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Repowering a Coal Power Unit with Small Modular Reactors and Thermal Energy Storage

Department of Power Engineering and Turbomachinery, Silesian University of Technology, 44-100 Gliwice, Poland
Faculty of Energy and Fuels, AGH University of Science and Technology, 30-059 Krakow, Poland
Qvist Consulting Limited, Maidenhead SL6 8EW, UK
Kairos Power LLC, Alameda, CA 94501, USA
Author to whom correspondence should be addressed.
Energies 2022, 15(16), 5830;
Submission received: 7 July 2022 / Revised: 29 July 2022 / Accepted: 8 August 2022 / Published: 11 August 2022
(This article belongs to the Topic Thermal Energy Transfer and Storage)


In the first months of 2022, there was a sharp turn in the energy policy of the European Union, initially spurred by increasing energy prices and further escalated by Russia’s invasion of the Ukraine. Further transformation of the energy system will likely be accompanied by the gradual abandonment of natural gas from Russia and an increase of renewable and nuclear energy. Such a transition will not only increase energy security, but also accelerate the pace at which greenhouse gas emissions are reduced in Europe. This could be achieved more effectively if some of the new nuclear energy capacity is optimized to play an increased balancing role in the energy system, thus allowing for deeper market penetration of intermittent renewable energy sources with a reduced need for flexible fossil backup power and storage. A double effect of decarbonization can be achieved by investments in nuclear repowering of coal-fired units, with the replacement of coal boiler islands with nuclear reactor systems. Repowered plants, in turn, operate flexibly via integration with thermal energy storage systems using molten salt. This paper presents the results of a technoeconomic analysis for three cases of nuclear repowering of a 460 MW supercritical coal-fired unit in Poland. The first reference case assumes that three reactors are replacing the existing coal boilers, while the second reference leverages two reactors. The third uses two nuclear reactors equipped with a molten salt thermal energy storage system as a buffer for the heat produced by the reactor system. The analysis of the third case demonstrates how the TES system’s capacity varies from 200 to 1200 MWh, highlighting the possibility of obtaining a high degree of flexibility of the nuclear unit due to TES system without significant drops in the efficiency of electricity production. The economic analysis demonstrates that integration with TES systems may be beneficial if the current levels of daily variation in electricity prices are maintained. For current market conditions, the most attractive investment is a case with two reactors and a TES system capacity of 800 MWh; however, with the increasing price volatility, this grows to a larger capacity of 1000 or 1200 MWh.

1. Introduction

The issue of European energy independence from imported fossil fuels, particularly from Russian natural gas, coal, and crude oil, has never been as critical as it is today. Previously, the long-term decarbonization strategies formulated by many of the European countries planned for the gradual departure from the use of coal and the expansion of solar and wind energy. The balancing of these types of systems over a lengthy transitional period was assumed to be provided by natural gas that was largely imported from Russia. Among the policies created at national levels, there was no common vision concerning the role that nuclear energy would play in the decarbonization processes in the future. In countries such as Germany, Belgium, and Spain, political pressures have led to policies aimed at abandoning nuclear energy in the near term. Many other countries are pursuing nuclear new build projects or programs, including France, the United Kingdom, the Netherlands, Poland, Romania, Hungary, Slovenia, Ukraine, Finland, Czech Republic, Slovakia, and Bulgaria. In Poland, for example, measures are being taken to launch new nuclear projects that are led both by the state and by private industries in separate initiatives. The Polish State Nuclear Power Program [1] is based on three pillar of energy security, climate and environment, and economy, and it plans for the commissioning of new nuclear units with a total capacity of 6 to 9 GW by 2043.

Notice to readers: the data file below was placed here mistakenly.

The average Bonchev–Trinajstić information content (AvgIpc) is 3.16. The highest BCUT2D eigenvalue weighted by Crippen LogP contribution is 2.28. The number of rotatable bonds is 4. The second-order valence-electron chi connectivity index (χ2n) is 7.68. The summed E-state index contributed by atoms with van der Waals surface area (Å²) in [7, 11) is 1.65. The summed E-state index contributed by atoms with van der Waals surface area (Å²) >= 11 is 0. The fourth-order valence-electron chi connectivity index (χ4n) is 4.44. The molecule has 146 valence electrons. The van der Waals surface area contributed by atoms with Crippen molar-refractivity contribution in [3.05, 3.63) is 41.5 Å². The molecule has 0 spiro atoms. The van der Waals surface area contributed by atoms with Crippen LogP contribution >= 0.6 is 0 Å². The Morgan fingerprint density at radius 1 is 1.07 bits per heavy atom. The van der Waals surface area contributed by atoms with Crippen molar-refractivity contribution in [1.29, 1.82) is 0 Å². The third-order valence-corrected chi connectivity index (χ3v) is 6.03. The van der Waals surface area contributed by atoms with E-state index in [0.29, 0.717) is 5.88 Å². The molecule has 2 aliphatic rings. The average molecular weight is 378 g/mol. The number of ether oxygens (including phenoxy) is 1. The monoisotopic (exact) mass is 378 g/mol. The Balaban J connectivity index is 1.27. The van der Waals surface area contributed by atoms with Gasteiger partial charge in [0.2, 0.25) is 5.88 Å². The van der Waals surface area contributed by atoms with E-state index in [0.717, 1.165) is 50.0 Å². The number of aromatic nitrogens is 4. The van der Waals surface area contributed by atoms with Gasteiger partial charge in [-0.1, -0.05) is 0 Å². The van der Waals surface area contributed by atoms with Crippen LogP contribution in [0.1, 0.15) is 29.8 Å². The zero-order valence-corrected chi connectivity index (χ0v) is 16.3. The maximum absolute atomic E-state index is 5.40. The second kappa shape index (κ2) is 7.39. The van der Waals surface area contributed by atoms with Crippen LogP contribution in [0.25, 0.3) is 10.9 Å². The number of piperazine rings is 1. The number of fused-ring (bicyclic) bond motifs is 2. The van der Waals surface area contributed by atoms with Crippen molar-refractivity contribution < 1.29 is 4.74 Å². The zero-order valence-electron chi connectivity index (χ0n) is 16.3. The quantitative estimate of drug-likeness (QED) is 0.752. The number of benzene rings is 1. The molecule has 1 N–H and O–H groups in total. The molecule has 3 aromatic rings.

The Russian invasion of Ukraine in February 2022 led to the need for a rapid re-examination of the decarbonization plans in many European countries. The risk of a shortage of natural gas and an increase in its price, as well as the need to limit cash flows directed toward the Russian economy, significantly undermined the transitional role that imported natural gas was projected to play in Europe. Some fraction of piped Russian gas imports may be replaced by US and Qatari liquified natural gas (LNG), but at a considerably higher cost. Plans aimed at the phasing out of nuclear energy are also being re-evaluated, with Belgium deciding to postpone the previously planned decommissioning of reactors Doel 4 and Tihange 3 by at least ten years [2]. The economies in which the construction of new nuclear power was already planned are now even more determined to act. Countries whose leading politicians remain staunchly ideologically opposed to nuclear energy, such as Germany, are instead bringing back into operation idle coal-fired power plants, even as a strong majority of their populations support the continued use of nuclear power [2].